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- The Sheik - 1/43 -
by E. M. HULL
"Are you coming in to watch the dancing, Lady Conway?"
"I most decidedly am not. I thoroughly disapprove of the expedition of which this dance is the inauguration. I consider that even by contemplating such a tour alone into the desert with no chaperon or attendant of her own sex, with only native camel drivers and servants, Diana Mayo is behaving with a recklessness and impropriety that is calculated to cast a slur not only on her own reputation, but also on the prestige of her country. I blush to think of it. We English cannot be too careful of our behavior abroad. No opportunity is slight enough for our continental neighbours to cast stones, and this opportunity is very far from being slight. It is the maddest piece of unprincipled folly I have ever heard of."
"Oh, come, Lady Conway! It's not quite so bad as all that. It is certainly unconventional and--er--probably not quite wise, but remember Miss Mayo's unusual upbringing----"
"I am not forgetting her unusual upbringing," interrupted Lady Conway. "It has been deplorable. But nothing can excuse this scandalous escapade. I knew her mother years ago, and I took it upon myself to expostulate both with Diana and her brother, but Sir Aubrey is hedged around with an egotistical complacency that would defy a pickaxe to penetrate. According to him a Mayo is beyond criticism, and his sister's reputation her own to deal with. The girl herself seemed, frankly, not to understand the seriousness of her position, and was very flippant and not a little rude. I wash my hands of the whole affair, and will certainly not countenance to-night's entertainment by appearing at it. I have already warned the manager that if the noise is kept up beyond a reasonable hour I shall leave the hotel to-morrow." And, drawing her wrap around her with a little shudder, Lady Conway stalked majestically across the wide verandah of the Biskra Hotel.
The two men left standing by the open French window that led into the hotel ballroom looked at each other and smiled.
"Some peroration," said one with a marked American accent. "That's the way scandal's made, I guess."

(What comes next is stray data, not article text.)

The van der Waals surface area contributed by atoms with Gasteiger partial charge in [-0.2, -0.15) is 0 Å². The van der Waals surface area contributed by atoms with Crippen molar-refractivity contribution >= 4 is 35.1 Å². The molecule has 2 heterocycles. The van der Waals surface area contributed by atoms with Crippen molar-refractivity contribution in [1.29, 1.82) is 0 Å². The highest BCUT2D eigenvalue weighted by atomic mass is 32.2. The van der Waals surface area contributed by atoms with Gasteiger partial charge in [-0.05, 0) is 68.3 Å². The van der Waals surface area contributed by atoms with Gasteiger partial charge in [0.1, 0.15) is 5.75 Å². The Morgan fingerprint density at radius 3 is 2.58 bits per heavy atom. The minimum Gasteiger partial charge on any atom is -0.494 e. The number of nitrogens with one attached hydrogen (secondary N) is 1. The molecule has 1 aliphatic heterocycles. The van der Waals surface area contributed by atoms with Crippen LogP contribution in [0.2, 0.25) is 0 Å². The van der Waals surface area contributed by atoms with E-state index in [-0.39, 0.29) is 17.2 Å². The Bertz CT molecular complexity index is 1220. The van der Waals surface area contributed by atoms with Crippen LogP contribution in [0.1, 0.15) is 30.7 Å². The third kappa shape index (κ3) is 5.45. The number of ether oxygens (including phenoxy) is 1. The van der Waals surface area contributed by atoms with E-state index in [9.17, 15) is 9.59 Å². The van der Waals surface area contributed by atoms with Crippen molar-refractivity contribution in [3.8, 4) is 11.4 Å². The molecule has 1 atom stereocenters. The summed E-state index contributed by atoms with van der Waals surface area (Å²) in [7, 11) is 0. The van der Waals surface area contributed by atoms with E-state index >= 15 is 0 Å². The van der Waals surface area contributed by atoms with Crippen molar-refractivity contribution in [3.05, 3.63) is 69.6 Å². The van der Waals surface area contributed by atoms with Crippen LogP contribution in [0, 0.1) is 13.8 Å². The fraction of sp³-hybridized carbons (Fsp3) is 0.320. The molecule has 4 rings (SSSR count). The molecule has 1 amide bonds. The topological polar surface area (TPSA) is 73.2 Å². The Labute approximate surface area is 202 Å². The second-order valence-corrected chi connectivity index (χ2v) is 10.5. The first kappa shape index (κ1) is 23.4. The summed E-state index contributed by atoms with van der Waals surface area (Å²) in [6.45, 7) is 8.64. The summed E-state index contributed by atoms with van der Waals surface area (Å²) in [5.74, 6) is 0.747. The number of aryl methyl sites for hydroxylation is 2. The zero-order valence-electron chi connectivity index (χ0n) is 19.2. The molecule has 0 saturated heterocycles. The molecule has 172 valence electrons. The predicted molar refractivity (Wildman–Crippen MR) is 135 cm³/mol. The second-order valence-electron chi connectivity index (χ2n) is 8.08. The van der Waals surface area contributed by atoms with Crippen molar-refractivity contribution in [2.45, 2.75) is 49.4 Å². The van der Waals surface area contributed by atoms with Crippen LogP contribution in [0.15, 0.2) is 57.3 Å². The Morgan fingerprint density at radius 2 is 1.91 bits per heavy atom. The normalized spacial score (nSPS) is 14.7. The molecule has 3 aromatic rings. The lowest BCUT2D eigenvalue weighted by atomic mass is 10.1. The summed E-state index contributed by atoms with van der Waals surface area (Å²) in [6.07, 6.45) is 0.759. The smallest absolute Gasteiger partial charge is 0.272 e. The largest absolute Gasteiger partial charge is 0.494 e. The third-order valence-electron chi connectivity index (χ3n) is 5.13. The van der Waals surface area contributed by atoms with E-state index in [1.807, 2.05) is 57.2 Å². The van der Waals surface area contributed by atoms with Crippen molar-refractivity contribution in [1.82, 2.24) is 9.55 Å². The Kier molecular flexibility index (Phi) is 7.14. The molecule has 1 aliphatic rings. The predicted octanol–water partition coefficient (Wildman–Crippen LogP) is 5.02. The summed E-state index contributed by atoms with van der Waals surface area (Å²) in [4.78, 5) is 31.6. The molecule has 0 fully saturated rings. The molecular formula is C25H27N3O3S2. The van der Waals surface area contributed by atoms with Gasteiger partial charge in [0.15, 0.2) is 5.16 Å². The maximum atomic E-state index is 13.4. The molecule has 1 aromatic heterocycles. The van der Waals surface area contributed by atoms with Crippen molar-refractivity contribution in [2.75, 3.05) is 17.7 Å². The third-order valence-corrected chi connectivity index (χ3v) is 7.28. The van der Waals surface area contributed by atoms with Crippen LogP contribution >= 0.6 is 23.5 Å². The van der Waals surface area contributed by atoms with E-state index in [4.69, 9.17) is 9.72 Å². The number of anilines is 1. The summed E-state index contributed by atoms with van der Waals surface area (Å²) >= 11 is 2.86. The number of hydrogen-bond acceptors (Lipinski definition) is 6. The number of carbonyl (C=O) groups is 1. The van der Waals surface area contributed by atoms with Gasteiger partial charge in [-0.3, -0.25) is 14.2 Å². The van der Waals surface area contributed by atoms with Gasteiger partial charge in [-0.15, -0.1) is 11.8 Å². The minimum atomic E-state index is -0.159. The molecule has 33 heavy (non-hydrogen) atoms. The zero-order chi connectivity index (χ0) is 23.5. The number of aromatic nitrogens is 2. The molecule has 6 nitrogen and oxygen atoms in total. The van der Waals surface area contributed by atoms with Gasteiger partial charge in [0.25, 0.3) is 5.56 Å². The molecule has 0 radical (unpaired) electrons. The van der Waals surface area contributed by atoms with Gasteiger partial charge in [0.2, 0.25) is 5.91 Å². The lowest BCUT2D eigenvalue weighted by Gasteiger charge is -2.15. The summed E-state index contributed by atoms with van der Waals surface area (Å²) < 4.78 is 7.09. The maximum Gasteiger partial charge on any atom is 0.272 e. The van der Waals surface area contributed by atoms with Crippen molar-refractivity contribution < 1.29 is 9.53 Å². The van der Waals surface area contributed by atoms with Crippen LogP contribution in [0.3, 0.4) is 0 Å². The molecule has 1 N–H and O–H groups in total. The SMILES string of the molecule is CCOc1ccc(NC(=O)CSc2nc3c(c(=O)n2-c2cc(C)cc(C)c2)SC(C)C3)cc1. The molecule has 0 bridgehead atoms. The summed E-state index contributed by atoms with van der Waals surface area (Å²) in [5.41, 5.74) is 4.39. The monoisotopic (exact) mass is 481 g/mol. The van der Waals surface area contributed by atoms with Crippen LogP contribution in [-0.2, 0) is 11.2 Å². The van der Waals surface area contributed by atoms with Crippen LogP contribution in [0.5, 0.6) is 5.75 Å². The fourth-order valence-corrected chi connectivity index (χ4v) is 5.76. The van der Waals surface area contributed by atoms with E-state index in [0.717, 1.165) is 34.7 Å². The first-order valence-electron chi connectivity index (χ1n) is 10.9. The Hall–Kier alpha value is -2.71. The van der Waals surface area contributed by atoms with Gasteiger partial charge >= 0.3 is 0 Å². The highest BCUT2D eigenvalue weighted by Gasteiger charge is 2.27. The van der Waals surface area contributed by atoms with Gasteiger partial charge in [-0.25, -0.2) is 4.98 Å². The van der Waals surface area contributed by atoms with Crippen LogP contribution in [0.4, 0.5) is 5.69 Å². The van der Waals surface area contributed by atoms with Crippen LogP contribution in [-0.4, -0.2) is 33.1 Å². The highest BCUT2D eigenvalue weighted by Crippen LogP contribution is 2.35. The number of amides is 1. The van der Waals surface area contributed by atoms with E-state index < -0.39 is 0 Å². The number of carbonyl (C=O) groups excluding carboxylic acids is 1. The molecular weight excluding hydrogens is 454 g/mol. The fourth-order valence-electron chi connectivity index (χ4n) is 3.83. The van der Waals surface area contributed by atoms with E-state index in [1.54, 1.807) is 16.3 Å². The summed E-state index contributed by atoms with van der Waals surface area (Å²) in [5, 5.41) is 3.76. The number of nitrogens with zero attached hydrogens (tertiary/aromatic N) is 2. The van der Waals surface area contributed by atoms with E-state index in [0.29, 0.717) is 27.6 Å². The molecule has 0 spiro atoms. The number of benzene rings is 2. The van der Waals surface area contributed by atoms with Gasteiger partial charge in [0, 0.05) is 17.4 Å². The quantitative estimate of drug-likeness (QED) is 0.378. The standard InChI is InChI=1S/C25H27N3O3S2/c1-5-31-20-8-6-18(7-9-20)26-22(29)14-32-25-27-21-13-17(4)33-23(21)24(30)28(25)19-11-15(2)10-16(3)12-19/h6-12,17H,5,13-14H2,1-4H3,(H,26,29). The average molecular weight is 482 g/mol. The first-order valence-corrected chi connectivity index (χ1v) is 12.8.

"Scandal be hanged! There's never been a breath of scandal attached to Diana Mayo's name. I've known the child since she was a baby. Rum little cuss she was, too. Confound that old woman! She would wreck the reputation of the Archangel Gabriel if he came down to earth, let alone that of a mere human girl."
"Not a very human girl," laughed the American. "She was sure meant for a boy and changed at the last moment. She looks like a boy in petticoats, a damned pretty boy--and a damned haughty one," he added, chuckling. "I overheard her this morning, in the garden, making mincemeat of a French officer."
The Englishman laughed.
"Been making love to her, I expect. A thing she does not understand and won't tolerate. She's the coldest little fish in the world, without an idea in her head beyond sport and travel. Clever, though, and plucky as they are made. I don't think she knows the meaning of the word fear."
"There's a queer streak in the family, isn't there? I heard somebody yapping about it the other night. Father was mad and blew his brains out, so I was told."
The Englishman shrugged his shoulders.
"You can call it mad, if you like," he said slowly. "I live near the Mayos' in England, and happen to know the story. Sir John Mayo was passionately devoted to his wife; after twenty years of married life they were still lovers. Then this girl was born, and the mother died. Two hours afterwards her husband shot himself, leaving the baby in the sole care of her brother, who was just nineteen, and as lazy and as selfish then as he is now. The problem of bringing up a girl child was too much trouble to be solved, so he settled the difficulty by treating her as if she was a boy. The result is what you see."
They moved nearer to the open window, looking into the brilliantly lit ballroom, already filled with gaily chattering people. On a slightly raised platform at one end of the room the host and hostess were receiving their guests. The brother and sister were singularly unlike. Sir Aubrey Mayo was very tall and thin, the pallor of his face accentuated by the blackness of his smoothly brushed hair and heavy black moustache. His attitude was a mixture of well-bred courtesy and languid boredom. He seemed too tired even to keep the single eye-glass that he wore in position, for it dropped continually. By contrast the girl at his side appeared vividly alive. She was only of medium height and very slender, standing erect with the easy, vigorous carriage of an athletic boy, her small head poised proudly. Her scornful mouth and firm chin showed plainly an obstinate determination, and her deep blue eyes were unusually clear and steady. The long, curling black lashes that shaded her eyes and the dark eyebrows were a foil to the thick crop of loose, red-gold curls that she wore short, clubbed about her ears.